Tuesday, January 03, 2012


Marathon, Florida
24 42.40 081 N 05.68 W

A strong cold front came through here last night.  It didn't bring any rain, but it did bring lots of wind and cold.  Cold is relative; and that's my subject today.

Last night in other parts of Florida the temperature dropped to the 20s.  Here in Marathon the low temperature was only 60.  Nevertheless, the cold is the major topic of discussion on the Cruisers Net this morning.  Nobody is leaving the harbor, and many people are planning to stay on board all day rather then venture out in their dinghies.   Libby and I aren't much different; although Libby was brave enough to go out for groceries first thing.

I remember when we used to sneer at Floridians who complained incessantly about cold temperatures. Well, we are now like them.  Some people would say we're spoiled.  Others say our blood has thinned.  I won't argue. Another word for the same thing is adaptation.

It is pretty amazing how fast we adapted to balmy temperatures since we started cruising.  Our migration habits keep us in the balmy zone.  Basically, 25 degrees north latitude in winter and 45 degrees north latitude in summer.   In spring and fall as we migrate, we tend to follow the balmy temperature band without specifically trying to do so.  

In the past, we've been well adapted to cold.  Both of us grew up in upstate New York where there's plenty of cold and snow to go around.  I remember playing hockey on the river in -45F (-42C) weather.  I felt fine.  However, we never did adapt to excessive heat.  Most of our lives we've lived in places where we did not have air conditioning, nor was it needed.

I wonder if our preferences for moderate temperature played a role in choosing the cruising life.  Down here in Tarwathie's cabin, the water line is up to our hips.  That moderates extremes naturally because water temperature does not go up and down as much as air temperature.  Never once in 7 years have we had a night on Tarwathie when it was too uncomfortably hot to sleep.  On nights when it's cold, we simply add another blanket; that's much simpler.  We do have a cabin heater, but we've never run it through a night.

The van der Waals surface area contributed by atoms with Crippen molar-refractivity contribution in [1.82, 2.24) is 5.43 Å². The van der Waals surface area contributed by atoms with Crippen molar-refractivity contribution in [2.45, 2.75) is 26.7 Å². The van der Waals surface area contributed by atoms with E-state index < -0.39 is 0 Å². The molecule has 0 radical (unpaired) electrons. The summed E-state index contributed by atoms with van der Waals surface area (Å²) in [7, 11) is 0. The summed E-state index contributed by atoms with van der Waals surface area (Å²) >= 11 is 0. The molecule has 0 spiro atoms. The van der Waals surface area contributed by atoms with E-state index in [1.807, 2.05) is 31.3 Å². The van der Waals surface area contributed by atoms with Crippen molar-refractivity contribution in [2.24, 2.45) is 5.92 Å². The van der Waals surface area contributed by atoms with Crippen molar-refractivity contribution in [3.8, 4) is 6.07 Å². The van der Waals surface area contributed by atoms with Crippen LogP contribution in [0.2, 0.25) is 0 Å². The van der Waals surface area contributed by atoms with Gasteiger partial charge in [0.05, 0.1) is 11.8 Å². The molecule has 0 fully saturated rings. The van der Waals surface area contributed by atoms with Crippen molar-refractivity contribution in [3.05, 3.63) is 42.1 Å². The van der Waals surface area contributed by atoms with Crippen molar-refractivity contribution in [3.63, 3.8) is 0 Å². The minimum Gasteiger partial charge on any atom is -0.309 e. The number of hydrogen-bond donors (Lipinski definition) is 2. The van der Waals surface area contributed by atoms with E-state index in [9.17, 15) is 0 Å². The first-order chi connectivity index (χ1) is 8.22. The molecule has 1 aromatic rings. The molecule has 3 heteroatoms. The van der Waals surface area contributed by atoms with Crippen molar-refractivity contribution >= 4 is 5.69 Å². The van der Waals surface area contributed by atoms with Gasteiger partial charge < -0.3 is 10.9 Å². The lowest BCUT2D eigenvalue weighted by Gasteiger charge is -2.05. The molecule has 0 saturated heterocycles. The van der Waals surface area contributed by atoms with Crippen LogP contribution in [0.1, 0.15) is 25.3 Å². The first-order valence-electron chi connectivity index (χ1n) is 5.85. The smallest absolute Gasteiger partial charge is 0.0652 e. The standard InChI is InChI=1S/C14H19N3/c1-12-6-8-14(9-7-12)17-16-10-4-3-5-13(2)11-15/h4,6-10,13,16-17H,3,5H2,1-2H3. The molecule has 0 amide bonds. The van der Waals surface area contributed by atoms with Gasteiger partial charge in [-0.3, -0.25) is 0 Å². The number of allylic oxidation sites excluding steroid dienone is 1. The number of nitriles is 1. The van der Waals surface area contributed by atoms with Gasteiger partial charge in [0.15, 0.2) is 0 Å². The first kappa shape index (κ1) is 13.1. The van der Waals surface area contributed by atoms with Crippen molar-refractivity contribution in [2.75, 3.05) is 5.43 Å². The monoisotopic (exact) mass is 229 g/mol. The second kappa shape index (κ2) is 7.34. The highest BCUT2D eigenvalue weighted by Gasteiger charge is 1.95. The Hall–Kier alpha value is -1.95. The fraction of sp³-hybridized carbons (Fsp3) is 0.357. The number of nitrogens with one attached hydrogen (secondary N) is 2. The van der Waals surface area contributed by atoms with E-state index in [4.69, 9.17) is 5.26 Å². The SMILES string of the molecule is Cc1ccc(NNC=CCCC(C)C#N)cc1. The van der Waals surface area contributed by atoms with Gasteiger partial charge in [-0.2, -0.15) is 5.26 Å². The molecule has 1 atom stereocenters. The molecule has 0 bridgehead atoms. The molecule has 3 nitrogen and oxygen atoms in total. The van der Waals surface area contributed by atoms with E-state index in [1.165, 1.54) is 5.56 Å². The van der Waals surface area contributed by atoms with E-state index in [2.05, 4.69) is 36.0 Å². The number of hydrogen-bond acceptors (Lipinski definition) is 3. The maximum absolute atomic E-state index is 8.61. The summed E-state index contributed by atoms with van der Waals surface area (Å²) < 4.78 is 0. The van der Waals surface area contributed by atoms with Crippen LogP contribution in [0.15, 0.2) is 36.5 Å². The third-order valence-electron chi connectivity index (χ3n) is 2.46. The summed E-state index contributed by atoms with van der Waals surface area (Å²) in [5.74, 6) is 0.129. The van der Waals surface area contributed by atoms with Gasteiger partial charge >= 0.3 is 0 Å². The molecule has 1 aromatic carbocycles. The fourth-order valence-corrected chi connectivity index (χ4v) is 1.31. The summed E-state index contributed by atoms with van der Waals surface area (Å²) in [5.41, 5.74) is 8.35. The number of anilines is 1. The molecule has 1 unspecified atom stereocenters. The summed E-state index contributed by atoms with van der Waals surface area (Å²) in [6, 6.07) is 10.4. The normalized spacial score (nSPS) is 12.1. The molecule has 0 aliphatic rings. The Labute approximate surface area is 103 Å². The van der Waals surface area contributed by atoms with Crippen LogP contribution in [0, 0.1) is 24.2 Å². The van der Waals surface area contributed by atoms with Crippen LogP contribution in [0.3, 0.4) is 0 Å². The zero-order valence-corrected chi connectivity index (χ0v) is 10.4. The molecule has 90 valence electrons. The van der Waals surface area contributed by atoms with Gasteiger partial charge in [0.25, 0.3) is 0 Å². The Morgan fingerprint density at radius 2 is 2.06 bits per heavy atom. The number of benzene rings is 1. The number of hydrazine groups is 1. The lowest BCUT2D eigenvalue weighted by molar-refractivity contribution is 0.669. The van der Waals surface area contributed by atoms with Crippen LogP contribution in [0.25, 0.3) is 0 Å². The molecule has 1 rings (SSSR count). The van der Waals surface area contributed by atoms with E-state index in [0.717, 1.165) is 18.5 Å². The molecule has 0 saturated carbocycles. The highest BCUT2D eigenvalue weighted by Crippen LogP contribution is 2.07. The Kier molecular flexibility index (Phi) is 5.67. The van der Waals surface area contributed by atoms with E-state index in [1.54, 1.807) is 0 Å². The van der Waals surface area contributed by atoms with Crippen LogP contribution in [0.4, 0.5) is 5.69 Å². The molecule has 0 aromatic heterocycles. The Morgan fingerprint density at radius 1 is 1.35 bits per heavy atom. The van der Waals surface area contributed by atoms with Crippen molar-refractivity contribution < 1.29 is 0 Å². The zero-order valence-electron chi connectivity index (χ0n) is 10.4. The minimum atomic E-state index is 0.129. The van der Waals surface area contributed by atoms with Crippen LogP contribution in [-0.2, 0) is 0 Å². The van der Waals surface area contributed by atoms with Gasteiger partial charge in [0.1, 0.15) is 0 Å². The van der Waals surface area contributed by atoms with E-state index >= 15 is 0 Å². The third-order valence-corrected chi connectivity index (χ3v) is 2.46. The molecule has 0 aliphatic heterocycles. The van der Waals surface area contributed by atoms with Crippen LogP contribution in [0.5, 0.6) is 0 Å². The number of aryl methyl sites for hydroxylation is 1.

We've been talking lately about how nice the Rio Dulce in Guatemala sounds.  It would be very nice to spend a summer there.  Before doing that, we would have to find a way to get air conditioning.


  1. I'll let you in on a powerboater's secret, Dick. Reverse cycle A/C. It's wonderful. It's 35* here in Annapolis with the wind blowing 17 MPH, and our main saloon is 69*. You need 110 volts to run it though. Not a problem for us since we're always teathered to a dock, at least so far, but would be if you like to anchor out all the time.

  2. Dick this may be a distressing observation. Over the last 2 winters January 3rd has heralded a dramatic change in the weather pattern in Marathon Fl. On Jan 3 2010 a warm winter turned bitterly cold and stayed cold. On January 3 2011, a bitterly cold winter turned warm and stayed warm. So on January 3 2012 a warm winter turned bitterly cold and ......... I certainly hope the pattern does not repeat for you and Libby!


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